Officials: On average, 37 children die in hot cars in the U.S. each year

With summer getting closer and temperatures starting to heat up, the National Safety Council is once again drawing attention to the potentially fatal conditions inside hot cars.

On average, about 37 children die in hot cars in the United States each year. According to the council, some have already died in 2018.

The council also says 742 children have died from heatstroke in vehicles between 1998 and 2017 in the U.S.

42 children died from such conditions in 2017, which was up from 39 in 2016.

Three main circumstances led up to hyperthermia and death for children: parents or other caregivers unknowingly leaving a child behind, children gaining access to a car on their own, and parents or caregivers purposely leaving a child inside.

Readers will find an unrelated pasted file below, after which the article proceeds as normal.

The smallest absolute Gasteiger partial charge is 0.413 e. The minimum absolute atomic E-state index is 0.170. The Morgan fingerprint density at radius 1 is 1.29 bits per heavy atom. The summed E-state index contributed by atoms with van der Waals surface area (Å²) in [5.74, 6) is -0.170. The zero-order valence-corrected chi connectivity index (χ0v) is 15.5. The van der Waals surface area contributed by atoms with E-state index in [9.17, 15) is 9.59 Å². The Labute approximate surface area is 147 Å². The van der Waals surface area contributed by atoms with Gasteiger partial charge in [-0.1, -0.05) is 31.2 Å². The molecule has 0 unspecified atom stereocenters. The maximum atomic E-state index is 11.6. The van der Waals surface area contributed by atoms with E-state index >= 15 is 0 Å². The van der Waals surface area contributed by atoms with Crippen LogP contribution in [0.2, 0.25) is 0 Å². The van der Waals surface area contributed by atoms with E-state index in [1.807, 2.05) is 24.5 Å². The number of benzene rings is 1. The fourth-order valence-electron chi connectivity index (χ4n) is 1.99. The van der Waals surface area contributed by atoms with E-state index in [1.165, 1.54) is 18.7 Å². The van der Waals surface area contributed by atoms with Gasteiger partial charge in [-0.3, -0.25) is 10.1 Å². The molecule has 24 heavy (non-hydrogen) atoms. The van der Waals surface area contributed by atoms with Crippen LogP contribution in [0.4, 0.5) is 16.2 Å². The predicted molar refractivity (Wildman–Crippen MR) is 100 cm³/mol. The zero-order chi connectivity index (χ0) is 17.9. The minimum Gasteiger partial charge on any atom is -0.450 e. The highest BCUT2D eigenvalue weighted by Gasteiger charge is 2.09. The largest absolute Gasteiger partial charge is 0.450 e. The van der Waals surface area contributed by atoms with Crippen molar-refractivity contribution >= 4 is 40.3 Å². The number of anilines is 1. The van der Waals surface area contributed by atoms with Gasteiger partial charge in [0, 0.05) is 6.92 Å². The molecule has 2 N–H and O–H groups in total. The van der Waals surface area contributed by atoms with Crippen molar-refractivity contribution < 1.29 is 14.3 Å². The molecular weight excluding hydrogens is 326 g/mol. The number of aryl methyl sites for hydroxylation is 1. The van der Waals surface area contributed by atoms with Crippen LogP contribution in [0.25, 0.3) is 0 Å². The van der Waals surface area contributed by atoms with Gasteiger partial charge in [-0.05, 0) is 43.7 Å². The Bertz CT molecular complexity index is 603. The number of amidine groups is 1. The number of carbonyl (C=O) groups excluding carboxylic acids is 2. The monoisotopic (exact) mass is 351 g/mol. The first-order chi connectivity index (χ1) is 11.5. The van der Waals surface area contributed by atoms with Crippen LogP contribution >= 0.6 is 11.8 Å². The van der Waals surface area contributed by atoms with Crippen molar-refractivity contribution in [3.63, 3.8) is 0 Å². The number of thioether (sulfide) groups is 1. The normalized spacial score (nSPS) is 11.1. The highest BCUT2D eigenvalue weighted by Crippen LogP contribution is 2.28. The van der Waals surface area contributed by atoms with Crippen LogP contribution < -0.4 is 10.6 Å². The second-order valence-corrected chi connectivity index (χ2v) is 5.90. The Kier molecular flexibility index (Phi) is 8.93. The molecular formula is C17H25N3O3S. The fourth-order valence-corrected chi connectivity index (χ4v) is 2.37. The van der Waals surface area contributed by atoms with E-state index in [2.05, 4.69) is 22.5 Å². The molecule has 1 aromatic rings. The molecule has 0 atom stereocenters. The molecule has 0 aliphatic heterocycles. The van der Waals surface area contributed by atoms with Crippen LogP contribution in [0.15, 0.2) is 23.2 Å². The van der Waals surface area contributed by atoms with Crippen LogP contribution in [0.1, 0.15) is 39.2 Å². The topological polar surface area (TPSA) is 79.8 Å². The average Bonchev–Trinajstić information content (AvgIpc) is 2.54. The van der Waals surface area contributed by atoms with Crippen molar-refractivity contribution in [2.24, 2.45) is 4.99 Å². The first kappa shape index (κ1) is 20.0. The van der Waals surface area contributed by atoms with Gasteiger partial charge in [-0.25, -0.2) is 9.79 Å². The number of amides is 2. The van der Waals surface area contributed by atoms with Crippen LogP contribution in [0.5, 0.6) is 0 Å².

The Self-Drive Act, passed by the house in 2017, could require visual or audio reminders for children left in cars.

The National Safety Council is also calling for protections for anyone who acts in good faith to save a child in a hot car, as well as other protective and punitive measures for those leaving children unattended.

For more from the National Safety Council, click here.